So, whenever a scripture passage begins with, “Now concerning virgins…”, you know things are about to get a little… wonky.
(Note: I’ve decided to step back into a daily writing practice given the effect of COVID-19 on those of us in NYC. I’ve pretty much abandoned my planned Lenten practices, so I’m going to challenge myself to engage with scripture instead.)
There are so many reasons why some contemporary Christians cringe whenever we quote any of the letters of or attributed to Paul. Man, whenever he talks about anything having to do with women, gender, sex, or slaves, we’re often like… ok brother… do yourself a favor and stop talking…?
Maybe this is kind of like how some of us felt watching our leaders stumble around this past week as they tried to figure out what to do next, what to cancel, how to frame COVID-19 for the public, etc. Where is the line between causing panic and making sure people take this thing seriously? Where is the line, for a leader, between being a “non-anxious presence” and just looking like you are out-of-touch with the reality of the public health crisis upon us now? And where is the line, as a citizen, between stocking up on essentials… what is essential? Toilet paper? Dried beans? Produce? Ice cream? (You may infer where our family fell on the “essentials” line. What’s the apocalypse without appropriate stocks of chocolate?)
Thinking about all of those fine lines in a crisis gives me a little more compassion for Paul. The lectionary, of course, does not allow us the option of looking away from the cringiest parts of Paul’s writings. I wonder if he’s cringing, himself, up in heaven somewhere? In any case, Here is this morning’s excerpt from morning prayer:
From 1 Corinthians…
Now concerning virgins, I have no command of the Lord, but I give my opinion as one who by the Lord’s mercy is trustworthy. I think that, in view of the impending crisis, it is well for you to remain as you are. Are you bound to a wife? Do not seek to be free. Are you free from a wife? Do not seek a wife. But if you marry, you do not sin, and if a virgin marries, she does not sin. Yet those who marry will experience distress in this life, and I would spare you that. I mean, brothers and sisters, the appointed time has grown short; from now on, let even those who have wives be as though they had none, and those who mourn as though they were not mourning, and those who rejoice as though they were not rejoicing, and those who buy as though they had no possessions, and those who deal with the world as though they had no dealings with it. For the present form of this world is passing away.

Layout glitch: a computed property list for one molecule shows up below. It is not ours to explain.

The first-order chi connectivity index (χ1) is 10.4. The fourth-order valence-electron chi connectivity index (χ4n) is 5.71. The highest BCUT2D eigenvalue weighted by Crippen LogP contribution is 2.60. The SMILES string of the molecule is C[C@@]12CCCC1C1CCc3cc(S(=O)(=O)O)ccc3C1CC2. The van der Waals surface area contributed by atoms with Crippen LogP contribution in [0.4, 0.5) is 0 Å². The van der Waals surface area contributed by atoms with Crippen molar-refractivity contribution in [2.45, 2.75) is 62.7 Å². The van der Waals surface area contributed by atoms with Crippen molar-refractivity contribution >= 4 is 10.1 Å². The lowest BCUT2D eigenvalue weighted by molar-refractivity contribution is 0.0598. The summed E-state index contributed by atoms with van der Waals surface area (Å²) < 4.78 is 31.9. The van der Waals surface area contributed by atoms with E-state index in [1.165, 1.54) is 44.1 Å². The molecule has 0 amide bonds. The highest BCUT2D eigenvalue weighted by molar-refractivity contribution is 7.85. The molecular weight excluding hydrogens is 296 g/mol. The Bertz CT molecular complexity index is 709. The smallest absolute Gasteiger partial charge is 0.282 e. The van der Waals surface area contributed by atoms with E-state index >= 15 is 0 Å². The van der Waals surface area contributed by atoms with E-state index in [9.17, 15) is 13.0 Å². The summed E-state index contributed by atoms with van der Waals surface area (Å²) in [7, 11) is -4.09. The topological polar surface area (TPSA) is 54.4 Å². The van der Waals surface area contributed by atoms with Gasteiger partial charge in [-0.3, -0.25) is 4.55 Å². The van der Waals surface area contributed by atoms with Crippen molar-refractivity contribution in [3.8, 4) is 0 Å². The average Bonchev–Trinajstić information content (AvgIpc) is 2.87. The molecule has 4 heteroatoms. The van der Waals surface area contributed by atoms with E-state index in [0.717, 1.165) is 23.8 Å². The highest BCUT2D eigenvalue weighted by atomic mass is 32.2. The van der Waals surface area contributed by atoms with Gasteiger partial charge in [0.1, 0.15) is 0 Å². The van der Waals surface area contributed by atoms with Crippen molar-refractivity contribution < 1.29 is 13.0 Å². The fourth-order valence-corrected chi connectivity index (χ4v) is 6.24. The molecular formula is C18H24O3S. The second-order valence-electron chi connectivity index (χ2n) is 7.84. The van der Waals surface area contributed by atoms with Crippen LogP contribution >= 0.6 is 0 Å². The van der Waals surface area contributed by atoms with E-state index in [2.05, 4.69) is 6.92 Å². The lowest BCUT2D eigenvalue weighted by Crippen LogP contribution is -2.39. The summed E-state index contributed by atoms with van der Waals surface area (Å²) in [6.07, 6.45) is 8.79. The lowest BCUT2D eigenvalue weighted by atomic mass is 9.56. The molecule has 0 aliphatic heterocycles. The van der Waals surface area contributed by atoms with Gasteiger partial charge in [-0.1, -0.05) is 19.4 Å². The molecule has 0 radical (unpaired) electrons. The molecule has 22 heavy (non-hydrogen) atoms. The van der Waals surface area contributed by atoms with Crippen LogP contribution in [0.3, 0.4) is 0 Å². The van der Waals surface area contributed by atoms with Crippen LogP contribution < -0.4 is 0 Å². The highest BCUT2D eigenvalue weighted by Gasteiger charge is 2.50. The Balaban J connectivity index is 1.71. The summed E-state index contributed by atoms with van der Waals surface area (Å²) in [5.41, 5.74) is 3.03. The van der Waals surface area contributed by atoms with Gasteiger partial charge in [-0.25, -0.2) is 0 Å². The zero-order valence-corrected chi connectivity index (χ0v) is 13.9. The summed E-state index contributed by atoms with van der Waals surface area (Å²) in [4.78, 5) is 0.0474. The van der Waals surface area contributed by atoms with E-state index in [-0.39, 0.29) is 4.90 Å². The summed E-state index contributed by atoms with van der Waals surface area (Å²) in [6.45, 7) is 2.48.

The present form of this world is passing away. Hmmm.
There are a lot of unanswered questions about what life was like for early Christians, but people generally believe that most or all of them believed they were living at the edge of time – that something huge was going to change, possibly the end of the world, possibly a new era in time, possibly what they called the “Kingdom of God” – whatever that meant. So there was an underlying anxiety to their lives, an underlying sense that things might have seemed normal but they were not, an anxiety about how to be best prepared for the new reality. This anxiety is probably what fueled Paul to write things like this. He’s trying to give direction to a community that isn’t sure what’s coming next.
Maybe some of that feels familiar to you. Many of us in faith communities gathered virtually this past weekend, instead of in person. Many of us with children at home are watching them have to learn how to do school virtually and many of us are learning how to do our own jobs virtually. Many of us have had hours cut, lost contracts and gigs that were scheduled, had travel plans upended, had parties and gatherings that were planned canceled.
We had a long talk at our dining room table last night about family agreements for pandemic times. We talked about the importance of eating at regularly scheduled times, of having a creative project of some kind, having books to read, getting exercise and limiting screen time. Maybe you are having similar talks with your families, your friends, your neighbors. How can we together even though we have to be apart in unfamiliar ways?
Can we learn to strengthen our communal bonds, instead of being torn apart at this crucial time?
And might everything change? Might the present form of this world, by virtue of those communal bonds, pass away? Might we learn how to really be together even though we are apart? Might we learn how to rejoice and mourn and have an economy and “deal with the world” in new ways – as though those bonds between us are the most important thing?
Because yes, they are. The Kin-dom of God is at hand.
Thanks be to God.